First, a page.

III. Substitution Claim Component
The second category of health claims examined in the copy test project pertained to food products that are relatively low in a risk-increasing nutrient, such as sodium, but not sufficiently low to meet the absolute standard for "low" that FDA prescribes for the relevant health claim in labeling, such as a claim linking low dietary intake of sodium to a reduction in the risk of hypertension. The FTC Statement advises that health claims may appear in advertising for products that are relatively, though not necessarily absolutely, low in a risk increasing nutrient if the advertisement (1) describes a dietary substitution between two similar products that will substantially reduce intake of the nutrient, and (2) is qualified sufficiently to communicate to consumers the limited nature of the product's nutrient advantage over other products mentioned in the ad.
The "Substitution Claim" segment of the research project tested advertisements for a fictitious brand of packaged sliced turkey ("Bradley Right Slices") that contained half the sodium of other leading brands, but which did not qualify as a low sodium food under FDA definitions. All of the advertisements stated that:
New Bradley Right Slices deliver the taste of oven roasted turkey with less than ½ the sodium of other leading brands! And that's important news. Because diets high in sodium can increase the risk of high blood pressure and heart disease!
The first advertisement, which contained no additional information concerning the sodium content of any of the products mentioned in the ad, tested whether consumers would misinterpret the sodium comparison and health claim to mean that Right Slices was a true low sodium food. The remaining ads incorporated different types of disclosures intended to place the sodium content of Right Slices in proper perspective. These included the absolute and relative quantitative expressions used in the Halo Effect segment, a relative disclosure that also included an explicit verbal advisory that Right Slices was not a low sodium food, and a purely verbal advisory that was incorporated in the main text of the ad.(4)
The first object of inquiry in the Substitution Claim component was determining whether a substantial number of consumers would misconstrue the unqualified comparative ad to mean that Right Slices was a low sodium food. The results revealed that a sizeable minority of consumers in this cell did consider Right Slices to be low in sodium. About 30% of respondents volunteered this interpretation of the ad in response to the initial open-ended question, which simply asked for the main points of the ad. Almost half of the respondents, however, characterized the sodium content of Right Slices in strictly relative terms, such as "less sodium" or "half the sodium." In the relevant close-ended question, which asked readers of the ad to rate sodium content on a five-point scale, approximately 40 percent of respondents selected the "low in sodium" category.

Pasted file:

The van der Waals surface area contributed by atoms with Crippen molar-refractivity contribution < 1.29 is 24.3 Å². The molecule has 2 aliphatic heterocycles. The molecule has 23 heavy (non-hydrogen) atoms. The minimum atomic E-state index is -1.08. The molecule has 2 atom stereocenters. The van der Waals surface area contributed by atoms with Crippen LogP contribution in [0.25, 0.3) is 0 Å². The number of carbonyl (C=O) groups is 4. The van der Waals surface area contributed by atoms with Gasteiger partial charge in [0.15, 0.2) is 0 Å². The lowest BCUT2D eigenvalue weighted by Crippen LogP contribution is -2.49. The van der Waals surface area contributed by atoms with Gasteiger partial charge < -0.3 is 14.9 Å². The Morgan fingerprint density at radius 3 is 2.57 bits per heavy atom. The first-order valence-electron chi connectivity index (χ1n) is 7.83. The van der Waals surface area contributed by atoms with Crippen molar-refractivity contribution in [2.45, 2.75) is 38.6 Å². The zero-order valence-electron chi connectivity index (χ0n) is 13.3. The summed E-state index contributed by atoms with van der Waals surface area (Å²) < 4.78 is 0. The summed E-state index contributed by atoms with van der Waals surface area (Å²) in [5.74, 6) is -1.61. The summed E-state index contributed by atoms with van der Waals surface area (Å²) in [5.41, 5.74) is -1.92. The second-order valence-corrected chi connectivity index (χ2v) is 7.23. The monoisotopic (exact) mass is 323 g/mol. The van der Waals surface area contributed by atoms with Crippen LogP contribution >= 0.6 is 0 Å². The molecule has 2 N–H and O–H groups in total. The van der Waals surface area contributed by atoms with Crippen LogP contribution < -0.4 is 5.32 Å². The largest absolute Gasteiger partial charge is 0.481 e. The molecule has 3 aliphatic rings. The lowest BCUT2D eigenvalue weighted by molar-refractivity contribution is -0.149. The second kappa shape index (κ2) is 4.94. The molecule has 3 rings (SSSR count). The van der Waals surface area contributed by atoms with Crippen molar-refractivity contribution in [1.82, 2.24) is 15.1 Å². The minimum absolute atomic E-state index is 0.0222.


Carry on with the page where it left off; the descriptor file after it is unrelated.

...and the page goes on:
The two quantitative remedy disclosures, which presented the sodium content of Right Slices in milligrams per serving and as a percentage of the Daily Recommended Value, replicated the weak performance observed in the Halo Effect soup ads. The mean sodium ratings in these cells did not increase over the rating obtained in the unqualified ad cell.
In the Substitution Effect segment, however, the two verbal advisories also failed to have any significant impact on respondents' mean rating of sodium content. It is possible that consumers have greater difficulty reconciling positive and negative information when it relates to the same nutrient. The Halo Effect verbal disclosure for soup informed consumers that the food was high in fiber, but also high in a separate problem nutrient--sodium. The verbal advisories used in the turkey ads attempted to present both positive and negative information about the product's sodium profile.(5) This possibly conflicting message may have confused consumers or simply have failed to register, which would suggest that even stronger or more prominent disclosures than those tested here may be necessary to communicate nutrient information of this type to those who otherwise would be misled..
An attempt was made to determine more rigorously whether respondents who rated Right Slices as low in sodium really thought the product was a true low sodium food, in the sense that it could meet an official absolute standard for "low," or whether these respondents merely considered Right Slices as low in sodium relative to similar products. Specifically, respondents were asked to compare the sodium content of Right Slices with another pictured turkey product that was labeled as "low sodium." Although difficulties in administering the question reduced the reliability of the responses, the results were at least consistent with the hypothesis that a substantial minority of respondents did in fact view Right Slices as a true low sodium food.
IV. Strength of Science Component
The final portion of the research addressed health claim subject areas that have not yet achieved the level of scientific support that FDA considers appropriate for health claims in labeling. The FDA regulations specify that no diet-disease relationship can be discussed in labeling unless FDA has determined that the relationship is supported by "significant scientific agreement." To date, eleven categories of health claims have been approved for labeling under this standard. These include claims linking diets low in saturated fat to a reduced risk of heart disease, diets high in fiber to a reduced risk of cancer, and diets high in calcium in a reduced risk of osteoporosis.